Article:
I am very happy to annouce that  we just released our latest OVF-related fling on labs.vmware.comvApprun 1.0. This is a free, command-line tool that implements vApps and, OVF properties, and OVF environments for both Workstation and Fusion users. Thus, vApps are no longer just for vSphere 4. From the vApprun release notes:

A vApp is a container for a distributed, multi-VM software solution. It has power-on operations just as a virtual machine, and can be imported or exported as an OVF package. The OVF properties and OVF environment provides a flexible mechanism for parameterizing guest software inside a VM upon deployment. Using the OVF properties, it is possible to both configure OS level properties, such as IP settings, and application level parameters, such as IP addresses of external servers. The features of vApprun include:

  • vApps that contain multiple VMs and nested vApps.
  • For a vApp, the start/stop sequence of the child entities can be configured.
  • Start/stop/shutdown of vApps.
  • Create OVF properties and access the OVF environment from guest software.
  • Supports ISO and guestInfo OVF environment transports.
  • Supports fixed, transient, and DHCP IP allocation modes and IP pools.
  • Import OVF packages and run it with vApprun (using OVF Tool 2.0).
  • Export vApps and VMs created with vApprun to OVF packages (using OVF Tool 2.0).
  • Command-line, workspace-oriented user interaction.
  • Cross-platform – available for Windows/Mac/Linux.
  • VMware vSphere 4 compatible.

As a teaser, here is how to create a vApp with 2 VMs and a property:

>vapprun init
>vapprun create-vapp MyVApp
>vapprun create-vm VM1
>vapprun edit VM1 parent=MyVApp
>vapprun create-vm VM2
>vapprun edit VM2 parent=MyVApp
>vapprun def-property MyVApp key=ip type=ip:Network
>vapprun list MyVApp
Name.......: MyVApp
Type.......: vApp
IP Policy..: fixed
Children:
Name    Order StartWait WaitForTools StopWait
------------------------------------------------------------
VM2    30  30   True   30
VM1    30  30   True   30
Property Definitions:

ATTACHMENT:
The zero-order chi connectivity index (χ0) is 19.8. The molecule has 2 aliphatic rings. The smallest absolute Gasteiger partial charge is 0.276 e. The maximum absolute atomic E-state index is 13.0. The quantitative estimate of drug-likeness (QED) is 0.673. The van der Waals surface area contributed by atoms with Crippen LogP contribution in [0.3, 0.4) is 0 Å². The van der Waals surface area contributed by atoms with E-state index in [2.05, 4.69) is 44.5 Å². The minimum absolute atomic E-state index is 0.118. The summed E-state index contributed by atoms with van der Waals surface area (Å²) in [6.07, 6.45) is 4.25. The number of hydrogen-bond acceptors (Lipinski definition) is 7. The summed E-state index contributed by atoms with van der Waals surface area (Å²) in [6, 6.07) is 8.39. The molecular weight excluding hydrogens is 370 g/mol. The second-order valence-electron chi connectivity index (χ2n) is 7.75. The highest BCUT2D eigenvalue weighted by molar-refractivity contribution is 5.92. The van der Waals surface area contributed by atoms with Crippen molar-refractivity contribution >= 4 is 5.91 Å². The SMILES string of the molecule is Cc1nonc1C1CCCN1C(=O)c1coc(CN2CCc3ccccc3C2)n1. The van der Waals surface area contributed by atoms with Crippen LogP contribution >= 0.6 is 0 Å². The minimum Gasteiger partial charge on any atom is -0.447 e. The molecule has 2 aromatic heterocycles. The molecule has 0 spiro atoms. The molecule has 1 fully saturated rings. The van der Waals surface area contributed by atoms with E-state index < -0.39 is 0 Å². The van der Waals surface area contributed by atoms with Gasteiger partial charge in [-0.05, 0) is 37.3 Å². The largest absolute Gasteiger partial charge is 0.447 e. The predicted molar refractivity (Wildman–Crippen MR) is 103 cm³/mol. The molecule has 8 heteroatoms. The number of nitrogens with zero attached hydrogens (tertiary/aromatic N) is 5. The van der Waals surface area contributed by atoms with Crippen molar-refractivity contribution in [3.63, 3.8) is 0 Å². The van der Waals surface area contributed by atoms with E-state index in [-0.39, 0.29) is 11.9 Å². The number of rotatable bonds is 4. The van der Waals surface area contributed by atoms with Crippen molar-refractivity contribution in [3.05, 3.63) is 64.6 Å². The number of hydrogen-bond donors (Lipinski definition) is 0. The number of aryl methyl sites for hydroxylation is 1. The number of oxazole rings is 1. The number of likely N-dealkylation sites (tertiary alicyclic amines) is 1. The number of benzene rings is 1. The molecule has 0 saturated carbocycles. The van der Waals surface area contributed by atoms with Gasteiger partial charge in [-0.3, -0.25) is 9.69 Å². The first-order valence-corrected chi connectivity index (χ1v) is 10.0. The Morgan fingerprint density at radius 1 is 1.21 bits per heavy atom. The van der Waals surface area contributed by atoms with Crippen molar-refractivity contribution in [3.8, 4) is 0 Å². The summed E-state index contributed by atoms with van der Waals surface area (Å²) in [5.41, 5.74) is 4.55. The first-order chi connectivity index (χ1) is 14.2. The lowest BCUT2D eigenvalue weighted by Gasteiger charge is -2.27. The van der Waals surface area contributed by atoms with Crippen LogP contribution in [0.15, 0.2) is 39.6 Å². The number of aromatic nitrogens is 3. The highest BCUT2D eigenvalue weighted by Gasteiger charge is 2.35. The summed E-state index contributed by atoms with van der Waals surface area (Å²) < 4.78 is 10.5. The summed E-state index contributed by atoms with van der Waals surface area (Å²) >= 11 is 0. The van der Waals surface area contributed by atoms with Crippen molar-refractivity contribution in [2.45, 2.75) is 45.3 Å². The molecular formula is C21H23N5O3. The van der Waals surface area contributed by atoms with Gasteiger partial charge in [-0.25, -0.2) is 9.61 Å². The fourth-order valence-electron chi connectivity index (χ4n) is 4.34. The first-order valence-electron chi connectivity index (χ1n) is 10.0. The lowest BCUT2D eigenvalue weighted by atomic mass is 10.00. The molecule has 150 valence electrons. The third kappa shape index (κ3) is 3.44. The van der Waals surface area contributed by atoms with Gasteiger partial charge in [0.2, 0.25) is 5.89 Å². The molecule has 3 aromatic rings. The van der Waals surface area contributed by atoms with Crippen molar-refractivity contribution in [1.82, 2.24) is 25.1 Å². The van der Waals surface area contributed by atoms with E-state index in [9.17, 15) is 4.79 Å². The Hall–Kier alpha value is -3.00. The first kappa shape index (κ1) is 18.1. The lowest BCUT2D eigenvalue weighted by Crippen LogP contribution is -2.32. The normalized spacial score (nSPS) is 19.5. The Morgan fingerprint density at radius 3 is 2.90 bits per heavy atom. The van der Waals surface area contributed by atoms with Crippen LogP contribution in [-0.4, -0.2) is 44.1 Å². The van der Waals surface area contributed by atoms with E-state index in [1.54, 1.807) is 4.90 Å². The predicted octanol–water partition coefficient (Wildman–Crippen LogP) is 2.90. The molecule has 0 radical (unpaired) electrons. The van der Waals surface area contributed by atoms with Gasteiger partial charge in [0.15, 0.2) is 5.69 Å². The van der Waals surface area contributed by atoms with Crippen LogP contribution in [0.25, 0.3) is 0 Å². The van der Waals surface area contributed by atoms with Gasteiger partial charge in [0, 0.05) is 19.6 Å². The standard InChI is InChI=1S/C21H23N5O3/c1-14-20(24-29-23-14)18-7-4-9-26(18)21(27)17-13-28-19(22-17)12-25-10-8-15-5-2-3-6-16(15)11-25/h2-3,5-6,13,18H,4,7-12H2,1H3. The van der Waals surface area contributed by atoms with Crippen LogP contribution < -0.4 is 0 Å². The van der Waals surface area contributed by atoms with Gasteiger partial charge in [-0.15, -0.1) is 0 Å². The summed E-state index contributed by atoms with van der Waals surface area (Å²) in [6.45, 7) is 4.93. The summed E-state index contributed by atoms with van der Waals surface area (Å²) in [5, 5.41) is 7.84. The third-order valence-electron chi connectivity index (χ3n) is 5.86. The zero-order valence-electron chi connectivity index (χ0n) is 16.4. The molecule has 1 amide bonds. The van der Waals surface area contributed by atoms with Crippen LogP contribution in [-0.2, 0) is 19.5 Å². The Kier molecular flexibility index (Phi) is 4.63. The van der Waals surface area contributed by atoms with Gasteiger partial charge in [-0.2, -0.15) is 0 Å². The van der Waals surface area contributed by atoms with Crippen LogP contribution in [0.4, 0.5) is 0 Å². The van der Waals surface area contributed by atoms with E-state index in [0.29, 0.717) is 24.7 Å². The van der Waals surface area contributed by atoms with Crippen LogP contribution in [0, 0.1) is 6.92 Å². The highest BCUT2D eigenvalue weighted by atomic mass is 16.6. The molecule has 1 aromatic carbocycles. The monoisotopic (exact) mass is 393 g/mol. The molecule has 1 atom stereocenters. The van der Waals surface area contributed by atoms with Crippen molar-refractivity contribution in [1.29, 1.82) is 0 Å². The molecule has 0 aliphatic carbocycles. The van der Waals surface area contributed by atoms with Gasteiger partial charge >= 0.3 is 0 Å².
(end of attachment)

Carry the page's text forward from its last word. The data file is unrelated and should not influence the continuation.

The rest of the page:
Key      Type   Value      UserConfig
-------------------------------------------------------------------------------
ip      ip:Network         True
Property Settings:
Key      Value
------------------------------------------------
ip

You can download it here: vApprun 1.0 and start playing with vApps today. We will soon follow up with an more in-depth look at vApprun on this blog.

In the specification department:

The OVF  1.1 specification was released in January. This is a minor, fully backwards compatible update to the 1.0 specification. From the DMTF newsletter:

There are several new components that differentiate the OVF 1.1 specification from the original version, including:

  • Capability for file system-based images to increase flexibility at deployment time
  • A property attribute to hide password values at the user interface
  • Joliet extensions for ISO transport image
  • Clarification of how the OVF manifest contain entries for individual file chunks
  • Clarification of the referencing of manifest and certificate files from descriptor

In even more exciting news, the OVF 1.1 specification has been submitted to ICITS to become an ANSI standard, which is the first step to become an ISO standard. From the DMTF site:

DMTF has been busy extending and refining the Open Virtualization Format (OVF) specification. The organization recently completed version 1.1 of the spec and has submitted it for consideration as an ANSI and ISO standard.

This is an important milestone for DMTF. The specification will be put through a number of tests to ensure it meets a complex system of checks and balances of reviews before it is adopted as an American and International standard.

That is all the news for this time. Take care,

/Rene